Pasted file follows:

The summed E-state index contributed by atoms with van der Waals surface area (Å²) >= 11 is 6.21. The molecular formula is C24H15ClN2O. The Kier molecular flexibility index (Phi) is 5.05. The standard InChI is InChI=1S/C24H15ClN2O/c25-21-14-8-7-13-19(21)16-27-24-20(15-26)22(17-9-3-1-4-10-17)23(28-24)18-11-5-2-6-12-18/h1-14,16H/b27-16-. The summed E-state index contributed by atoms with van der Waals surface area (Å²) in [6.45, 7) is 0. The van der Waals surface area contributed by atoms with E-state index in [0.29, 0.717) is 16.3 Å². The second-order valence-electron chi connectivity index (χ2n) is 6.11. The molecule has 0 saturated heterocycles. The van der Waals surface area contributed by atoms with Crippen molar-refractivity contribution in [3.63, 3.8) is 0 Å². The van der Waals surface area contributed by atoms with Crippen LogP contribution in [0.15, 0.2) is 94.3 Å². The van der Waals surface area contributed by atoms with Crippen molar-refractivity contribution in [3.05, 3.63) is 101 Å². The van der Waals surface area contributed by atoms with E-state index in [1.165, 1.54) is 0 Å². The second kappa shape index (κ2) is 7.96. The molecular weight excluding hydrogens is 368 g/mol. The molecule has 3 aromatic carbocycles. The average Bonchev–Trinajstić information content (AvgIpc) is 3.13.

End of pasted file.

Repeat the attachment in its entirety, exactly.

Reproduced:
The summed E-state index contributed by atoms with van der Waals surface area (Å²) >= 11 is 6.21. The molecular formula is C24H15ClN2O. The Kier molecular flexibility index (Phi) is 5.05. The standard InChI is InChI=1S/C24H15ClN2O/c25-21-14-8-7-13-19(21)16-27-24-20(15-26)22(17-9-3-1-4-10-17)23(28-24)18-11-5-2-6-12-18/h1-14,16H/b27-16-. The summed E-state index contributed by atoms with van der Waals surface area (Å²) in [6.45, 7) is 0. The van der Waals surface area contributed by atoms with E-state index in [0.29, 0.717) is 16.3 Å². The second-order valence-electron chi connectivity index (χ2n) is 6.11. The molecule has 0 saturated heterocycles. The van der Waals surface area contributed by atoms with Crippen molar-refractivity contribution in [3.63, 3.8) is 0 Å². The van der Waals surface area contributed by atoms with Crippen LogP contribution in [0.15, 0.2) is 94.3 Å². The van der Waals surface area contributed by atoms with Crippen molar-refractivity contribution in [3.05, 3.63) is 101 Å². The van der Waals surface area contributed by atoms with E-state index in [1.165, 1.54) is 0 Å². The second kappa shape index (κ2) is 7.96. The molecular weight excluding hydrogens is 368 g/mol. The molecule has 3 aromatic carbocycles. The average Bonchev–Trinajstić information content (AvgIpc) is 3.13.